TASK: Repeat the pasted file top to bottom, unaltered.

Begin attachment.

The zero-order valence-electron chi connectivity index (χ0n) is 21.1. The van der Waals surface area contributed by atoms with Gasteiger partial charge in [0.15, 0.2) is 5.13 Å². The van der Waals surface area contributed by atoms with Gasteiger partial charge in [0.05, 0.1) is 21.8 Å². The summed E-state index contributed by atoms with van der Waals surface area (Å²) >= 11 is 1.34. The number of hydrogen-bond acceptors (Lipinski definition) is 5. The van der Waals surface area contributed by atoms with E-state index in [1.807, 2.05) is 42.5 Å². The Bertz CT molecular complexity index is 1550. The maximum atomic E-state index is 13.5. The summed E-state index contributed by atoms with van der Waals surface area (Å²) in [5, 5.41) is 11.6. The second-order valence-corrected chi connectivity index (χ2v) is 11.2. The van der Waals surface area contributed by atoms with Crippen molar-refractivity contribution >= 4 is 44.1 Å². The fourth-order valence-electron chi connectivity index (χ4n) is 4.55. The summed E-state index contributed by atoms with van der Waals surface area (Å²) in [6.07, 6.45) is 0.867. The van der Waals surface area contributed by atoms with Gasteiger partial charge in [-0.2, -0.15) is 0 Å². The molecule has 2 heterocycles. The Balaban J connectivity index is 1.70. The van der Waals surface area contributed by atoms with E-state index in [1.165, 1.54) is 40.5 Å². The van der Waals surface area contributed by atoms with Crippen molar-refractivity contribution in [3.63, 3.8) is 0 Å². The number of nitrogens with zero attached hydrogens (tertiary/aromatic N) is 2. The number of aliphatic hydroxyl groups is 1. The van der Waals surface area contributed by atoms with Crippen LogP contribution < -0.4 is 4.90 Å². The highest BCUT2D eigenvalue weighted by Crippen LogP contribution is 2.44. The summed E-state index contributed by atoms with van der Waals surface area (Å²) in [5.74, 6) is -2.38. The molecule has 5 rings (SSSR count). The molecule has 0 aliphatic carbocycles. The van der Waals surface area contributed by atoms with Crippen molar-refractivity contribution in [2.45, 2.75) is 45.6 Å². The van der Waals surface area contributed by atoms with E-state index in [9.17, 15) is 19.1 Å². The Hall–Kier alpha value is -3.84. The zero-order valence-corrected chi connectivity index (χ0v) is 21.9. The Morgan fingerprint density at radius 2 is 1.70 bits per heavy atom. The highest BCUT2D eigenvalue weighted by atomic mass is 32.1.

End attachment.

The zero-order valence-electron chi connectivity index (χ0n) is 21.1. The van der Waals surface area contributed by atoms with Gasteiger partial charge in [0.15, 0.2) is 5.13 Å². The van der Waals surface area contributed by atoms with Gasteiger partial charge in [0.05, 0.1) is 21.8 Å². The summed E-state index contributed by atoms with van der Waals surface area (Å²) >= 11 is 1.34. The number of hydrogen-bond acceptors (Lipinski definition) is 5. The van der Waals surface area contributed by atoms with E-state index in [1.807, 2.05) is 42.5 Å². The Bertz CT molecular complexity index is 1550. The maximum atomic E-state index is 13.5. The summed E-state index contributed by atoms with van der Waals surface area (Å²) in [5, 5.41) is 11.6. The second-order valence-corrected chi connectivity index (χ2v) is 11.2. The van der Waals surface area contributed by atoms with Crippen molar-refractivity contribution >= 4 is 44.1 Å². The fourth-order valence-electron chi connectivity index (χ4n) is 4.55. The summed E-state index contributed by atoms with van der Waals surface area (Å²) in [6.07, 6.45) is 0.867. The van der Waals surface area contributed by atoms with Gasteiger partial charge in [-0.2, -0.15) is 0 Å². The molecule has 2 heterocycles. The Balaban J connectivity index is 1.70. The van der Waals surface area contributed by atoms with E-state index in [1.165, 1.54) is 40.5 Å². The van der Waals surface area contributed by atoms with Crippen molar-refractivity contribution in [3.63, 3.8) is 0 Å². The number of nitrogens with zero attached hydrogens (tertiary/aromatic N) is 2. The number of aliphatic hydroxyl groups is 1. The van der Waals surface area contributed by atoms with Crippen LogP contribution < -0.4 is 4.90 Å². The highest BCUT2D eigenvalue weighted by Crippen LogP contribution is 2.44. The summed E-state index contributed by atoms with van der Waals surface area (Å²) in [5.74, 6) is -2.38. The molecule has 5 rings (SSSR count). The molecule has 0 aliphatic carbocycles. The van der Waals surface area contributed by atoms with Crippen molar-refractivity contribution in [2.45, 2.75) is 45.6 Å². The van der Waals surface area contributed by atoms with E-state index in [9.17, 15) is 19.1 Å². The Hall–Kier alpha value is -3.84. The zero-order valence-corrected chi connectivity index (χ0v) is 21.9. The Morgan fingerprint density at radius 2 is 1.70 bits per heavy atom. The highest BCUT2D eigenvalue weighted by atomic mass is 32.1.